Regulatory body, the Internet Industry Association (IIA), is skeptical of the expanding regulation of online media without clear evidence that such regulation is required and claims the controls are unjustified.
This was in response to the package of reforms in response to the Convergence Review and Finkelstein Inquiry that Minister for Broadband, Communications and the Digital Economy, Senator Stephen Conroy, announced recently.
Conroy indicated that there are currently two existing mechanisms in place that address competition law and foreign ownership restrictions, but that they don’t address or reflect the full question of public interest for media acquisitions.
IIA said in a statement that while it supports an approach that promotes media diversity, it questions the effectiveness of creating yet another regulator in the form of the Public Interest Media Advocate (PIMA).
IIA chief executive, Peter Lee, said the online space is one of the most diverse and growing national and international platforms that exists and diversity should not be enforced by over regulation.
“A more effective way of creating competition and diversity, particularly on-line through digital media, would be to provide better incentives for investment that promotes and encourages a greater diversity of voices across a variety of new platforms and applications,” he said.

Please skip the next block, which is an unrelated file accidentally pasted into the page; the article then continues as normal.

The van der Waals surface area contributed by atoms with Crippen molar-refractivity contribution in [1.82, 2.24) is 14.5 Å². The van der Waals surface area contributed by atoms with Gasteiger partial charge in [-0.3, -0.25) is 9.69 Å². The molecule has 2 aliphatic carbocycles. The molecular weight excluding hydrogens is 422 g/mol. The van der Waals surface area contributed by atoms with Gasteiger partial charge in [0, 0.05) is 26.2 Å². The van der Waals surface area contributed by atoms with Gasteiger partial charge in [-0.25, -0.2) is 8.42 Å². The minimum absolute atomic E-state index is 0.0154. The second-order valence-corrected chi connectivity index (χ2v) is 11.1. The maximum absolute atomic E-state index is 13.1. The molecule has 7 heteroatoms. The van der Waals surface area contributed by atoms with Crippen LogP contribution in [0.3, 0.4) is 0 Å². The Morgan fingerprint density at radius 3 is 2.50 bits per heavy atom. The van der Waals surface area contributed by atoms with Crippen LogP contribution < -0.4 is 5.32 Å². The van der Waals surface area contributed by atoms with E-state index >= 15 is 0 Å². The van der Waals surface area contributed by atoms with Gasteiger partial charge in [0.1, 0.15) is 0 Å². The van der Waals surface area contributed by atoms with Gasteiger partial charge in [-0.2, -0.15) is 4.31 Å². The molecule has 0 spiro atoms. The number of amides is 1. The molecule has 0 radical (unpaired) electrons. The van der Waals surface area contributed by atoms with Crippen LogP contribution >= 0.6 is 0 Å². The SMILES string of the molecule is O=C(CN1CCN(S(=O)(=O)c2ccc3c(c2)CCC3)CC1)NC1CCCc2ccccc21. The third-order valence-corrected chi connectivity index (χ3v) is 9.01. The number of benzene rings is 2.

He also claimed that these proposed reforms overlook the media diversity controls that already exist in Division 5A of the Broadcasting Services Act 1992.
IIA mentioned that rather than creating yet another regulatory body within the communications sector, the government should consider utilising existing bodies such as the ACCC, the TIO and the ACMA by expanding their roles in relation to these proposed reforms.
The government has imposed a less than two week deadline for the Parliament to support the Press Council and Public Interest Test reforms.